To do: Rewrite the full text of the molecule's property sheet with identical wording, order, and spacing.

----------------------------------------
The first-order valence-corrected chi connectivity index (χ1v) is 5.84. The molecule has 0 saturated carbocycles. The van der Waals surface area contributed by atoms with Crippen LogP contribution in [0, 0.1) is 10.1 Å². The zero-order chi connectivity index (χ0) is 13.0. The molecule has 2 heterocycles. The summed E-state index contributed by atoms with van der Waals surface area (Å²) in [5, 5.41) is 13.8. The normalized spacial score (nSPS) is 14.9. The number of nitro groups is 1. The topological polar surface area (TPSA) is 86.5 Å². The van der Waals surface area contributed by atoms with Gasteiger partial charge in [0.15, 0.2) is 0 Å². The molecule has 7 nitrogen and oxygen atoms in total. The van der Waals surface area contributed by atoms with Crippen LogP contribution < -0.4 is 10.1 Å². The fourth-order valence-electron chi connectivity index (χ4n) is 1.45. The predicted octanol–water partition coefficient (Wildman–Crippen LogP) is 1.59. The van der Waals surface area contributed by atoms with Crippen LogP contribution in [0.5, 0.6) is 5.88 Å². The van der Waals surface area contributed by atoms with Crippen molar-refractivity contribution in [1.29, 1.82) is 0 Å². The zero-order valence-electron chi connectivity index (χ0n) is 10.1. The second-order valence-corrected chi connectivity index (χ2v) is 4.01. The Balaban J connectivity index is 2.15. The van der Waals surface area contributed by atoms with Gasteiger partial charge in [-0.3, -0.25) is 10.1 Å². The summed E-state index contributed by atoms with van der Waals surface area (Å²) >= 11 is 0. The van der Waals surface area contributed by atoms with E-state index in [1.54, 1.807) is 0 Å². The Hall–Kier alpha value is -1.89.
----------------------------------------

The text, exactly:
The first-order valence-corrected chi connectivity index (χ1v) is 5.84. The molecule has 0 saturated carbocycles. The van der Waals surface area contributed by atoms with Crippen LogP contribution in [0, 0.1) is 10.1 Å². The zero-order chi connectivity index (χ0) is 13.0. The molecule has 2 heterocycles. The summed E-state index contributed by atoms with van der Waals surface area (Å²) in [5, 5.41) is 13.8. The normalized spacial score (nSPS) is 14.9. The number of nitro groups is 1. The topological polar surface area (TPSA) is 86.5 Å². The van der Waals surface area contributed by atoms with Gasteiger partial charge in [0.15, 0.2) is 0 Å². The molecule has 7 nitrogen and oxygen atoms in total. The van der Waals surface area contributed by atoms with Crippen LogP contribution < -0.4 is 10.1 Å². The fourth-order valence-electron chi connectivity index (χ4n) is 1.45. The predicted octanol–water partition coefficient (Wildman–Crippen LogP) is 1.59. The van der Waals surface area contributed by atoms with Crippen LogP contribution in [0.5, 0.6) is 5.88 Å². The van der Waals surface area contributed by atoms with Crippen molar-refractivity contribution in [1.29, 1.82) is 0 Å². The zero-order valence-electron chi connectivity index (χ0n) is 10.1. The second-order valence-corrected chi connectivity index (χ2v) is 4.01. The Balaban J connectivity index is 2.15. The van der Waals surface area contributed by atoms with Gasteiger partial charge in [-0.3, -0.25) is 10.1 Å². The summed E-state index contributed by atoms with van der Waals surface area (Å²) >= 11 is 0. The van der Waals surface area contributed by atoms with E-state index in [1.54, 1.807) is 0 Å². The Hall–Kier alpha value is -1.89.